If you're extremely interested in art, you presumably already know about Olga's Gallery, one of the web's largest and most accessible collections. I've been going there for years whenever I felt the need, as I sometimes do, to look at paintings, or whenever I need to follow up a reference to a particular work of art. You can search by artist, country, movement, or name.
Clicking this link will take you to the gallery for Nicolas Poussin (1594-1665), one of my favorite painters. Clicking this one will take you to Nicolas Poussin's dark and enigmatic scene from Christ's last supper (The Eucharist, painted in 1647), my very favorite. I love the expression on young John's (I assume it is young John's) face.
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In my younger days, I studied music and specifically capital-V Voice. Yes, my friends, at the age of 15, while other girls dreamed of being rock stars (not too many credible women back in those days except Janis, who was already long gone), I wanted to be Beverly Sills. Alas, I lacked only the voice and the ear. I wasn't even, I'm afraid, a particularly gifted amateur. Even so, it was a very good thing for me since I learned what kids today seem not to be taught: aspiration and enthusiasm and even discipline are no substitute for talent. Over and over I saw others more gifted than I win the competitions, the important roles in performances, and the big solos. I can't think of any better training for life than successive demanding and disappointing auditions with judges generally more tactful but no less ruthless than, say, the infamous Simon Cowell (who---I confess---I've seen in action only once, and by accident).
I got a lot out of it. Through my adolescent ventures into territory where I simply didn't have the talent to stake a claim, I learned the joysof participating in the production of a great work of art and also the relief of letting go of the desire to be center stage.
Maybe you've seen this before. If not, you'll thank me. Didn't you secretly always want to play the drums? Doesn't everyone secretly want to be a drummer?
I always did, but---this was back in the Seventies---my father found drumming unfeminine, so it was my younger brother (who really just wanted to play guitar) who got the drum kit. ::Sigh:: As was later made clear to me, I have a poor sense of rhythm and little coordination in any case.
But---particularly after growing up to learn the ritual , mystical, and therapeutic value of drumming in certain cultures---I still have a secret longing to play the drums. Nowadays, it's my quiet husband and my fellow multiple-housing dwellers who oppose it....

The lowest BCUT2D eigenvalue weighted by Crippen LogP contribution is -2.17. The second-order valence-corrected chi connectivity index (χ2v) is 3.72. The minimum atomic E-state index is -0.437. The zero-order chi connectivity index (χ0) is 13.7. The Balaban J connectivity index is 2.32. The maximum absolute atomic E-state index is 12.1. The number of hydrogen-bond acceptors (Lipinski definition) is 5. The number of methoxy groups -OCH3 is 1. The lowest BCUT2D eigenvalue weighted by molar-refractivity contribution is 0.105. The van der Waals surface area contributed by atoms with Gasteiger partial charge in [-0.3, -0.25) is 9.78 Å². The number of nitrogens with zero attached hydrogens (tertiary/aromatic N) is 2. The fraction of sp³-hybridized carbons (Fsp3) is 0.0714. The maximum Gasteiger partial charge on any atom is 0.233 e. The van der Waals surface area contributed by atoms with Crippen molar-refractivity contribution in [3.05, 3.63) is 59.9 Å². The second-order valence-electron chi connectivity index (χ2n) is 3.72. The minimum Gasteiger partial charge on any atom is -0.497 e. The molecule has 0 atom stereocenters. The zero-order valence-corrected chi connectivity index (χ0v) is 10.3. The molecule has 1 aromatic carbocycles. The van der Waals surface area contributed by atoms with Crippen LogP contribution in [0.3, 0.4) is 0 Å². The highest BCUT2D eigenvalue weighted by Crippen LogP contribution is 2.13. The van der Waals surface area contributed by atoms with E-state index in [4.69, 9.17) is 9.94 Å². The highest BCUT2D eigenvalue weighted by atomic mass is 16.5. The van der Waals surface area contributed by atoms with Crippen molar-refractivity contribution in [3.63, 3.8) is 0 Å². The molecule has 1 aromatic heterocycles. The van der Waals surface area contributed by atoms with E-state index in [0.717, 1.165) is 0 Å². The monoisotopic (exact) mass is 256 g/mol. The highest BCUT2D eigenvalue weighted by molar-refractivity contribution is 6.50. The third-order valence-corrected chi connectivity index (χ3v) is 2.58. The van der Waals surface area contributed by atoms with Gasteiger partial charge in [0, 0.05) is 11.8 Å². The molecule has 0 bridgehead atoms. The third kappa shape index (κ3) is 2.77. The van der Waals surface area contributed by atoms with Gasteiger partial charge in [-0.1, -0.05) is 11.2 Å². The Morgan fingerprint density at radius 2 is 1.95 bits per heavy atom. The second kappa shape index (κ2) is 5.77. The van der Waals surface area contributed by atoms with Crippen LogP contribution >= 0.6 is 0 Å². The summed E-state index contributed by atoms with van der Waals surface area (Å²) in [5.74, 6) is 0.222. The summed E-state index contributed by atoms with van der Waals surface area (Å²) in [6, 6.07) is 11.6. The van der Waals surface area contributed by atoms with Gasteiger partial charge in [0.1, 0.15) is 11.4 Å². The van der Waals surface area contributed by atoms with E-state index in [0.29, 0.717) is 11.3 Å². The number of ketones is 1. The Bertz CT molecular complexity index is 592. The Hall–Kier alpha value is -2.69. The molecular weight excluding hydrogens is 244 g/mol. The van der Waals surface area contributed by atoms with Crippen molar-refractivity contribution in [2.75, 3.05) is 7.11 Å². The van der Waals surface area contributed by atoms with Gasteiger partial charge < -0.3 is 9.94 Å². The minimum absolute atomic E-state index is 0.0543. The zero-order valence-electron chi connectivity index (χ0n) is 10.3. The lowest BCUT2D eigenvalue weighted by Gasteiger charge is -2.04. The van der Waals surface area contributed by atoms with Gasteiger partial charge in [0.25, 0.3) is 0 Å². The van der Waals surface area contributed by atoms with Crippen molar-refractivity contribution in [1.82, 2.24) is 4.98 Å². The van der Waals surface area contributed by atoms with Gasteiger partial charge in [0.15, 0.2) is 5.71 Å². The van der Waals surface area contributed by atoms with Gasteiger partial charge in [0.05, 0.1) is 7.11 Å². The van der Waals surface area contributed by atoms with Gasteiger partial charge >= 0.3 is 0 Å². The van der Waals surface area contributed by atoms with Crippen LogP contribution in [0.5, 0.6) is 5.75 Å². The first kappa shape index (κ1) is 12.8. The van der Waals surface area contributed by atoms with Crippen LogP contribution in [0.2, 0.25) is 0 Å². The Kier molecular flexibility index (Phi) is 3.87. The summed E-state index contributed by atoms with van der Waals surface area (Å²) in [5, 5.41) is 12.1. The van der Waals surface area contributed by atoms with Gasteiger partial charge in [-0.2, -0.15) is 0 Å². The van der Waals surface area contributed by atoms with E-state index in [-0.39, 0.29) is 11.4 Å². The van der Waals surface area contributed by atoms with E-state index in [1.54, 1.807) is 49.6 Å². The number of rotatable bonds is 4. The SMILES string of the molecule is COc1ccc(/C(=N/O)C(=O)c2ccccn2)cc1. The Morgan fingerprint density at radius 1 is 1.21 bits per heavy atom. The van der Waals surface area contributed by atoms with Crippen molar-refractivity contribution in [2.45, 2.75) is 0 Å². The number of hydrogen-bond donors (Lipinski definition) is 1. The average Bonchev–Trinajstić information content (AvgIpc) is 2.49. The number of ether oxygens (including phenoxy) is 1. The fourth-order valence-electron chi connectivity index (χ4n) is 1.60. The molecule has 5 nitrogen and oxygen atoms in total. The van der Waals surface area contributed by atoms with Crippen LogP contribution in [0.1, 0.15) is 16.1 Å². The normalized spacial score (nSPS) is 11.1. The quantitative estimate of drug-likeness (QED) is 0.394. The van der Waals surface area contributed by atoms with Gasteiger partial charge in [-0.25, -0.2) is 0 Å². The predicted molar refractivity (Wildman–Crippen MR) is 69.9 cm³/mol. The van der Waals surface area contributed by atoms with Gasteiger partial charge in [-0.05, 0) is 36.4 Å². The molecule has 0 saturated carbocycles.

So I'm grateful for this site, which appeases my yearnings to some extent, while simultaneously affirming my lack of talent.
This is an Office Max website. It turns out that elves have no necks. I find it....disturbing. But funny. But...disturbing. It's the clapping. It sounds sarcastic.
JibJab lets you "elf yourself" (as it were) so that you can be the star of various animated greetings. The best animated greeting I have ever seen is JibJab's "Menorah Hora" as presented at Zenmomma's. I watched it half a dozen times and laughed and laughed. The Hannukah card with Hora is---in my opinion---way funnier than the Christmas ones. It's something about the fixed smiles (well, they would be) on the characters' faces combined with the jollity and animatedness of the spindly little legs and the shortness of the arms. (Of course it helps that every single person in this family is really cute.)
CROSS-POSTED (ANGLO-SAXON ATTITUDES). The British parody of "Spongebob" adds a whole new dimension to the cartoon. Far from challenging this as "fair use"Viacom really need to get JokeComics4001 on board. This Stephen is kind of a genius. Here's my favorite one: "Sailor Mouth", complete with British swear words. (Not for faint-hearted Americans)
My only quibble is with the voice of "Squidward." I think Stephen made a mistake making him American. He's got that British thing of pronouncing "th" alternately as "v" or "f" which is kind of a dead giveaway. Besides, they lost that languid, Squidward-might-be-gay ennunciation that so exercises "Focus on the Family" and similar groups. I was also a little sad that he got rid of the real Mr Crab's fake west-country accent (the American idea of one). Still: A genius genius.
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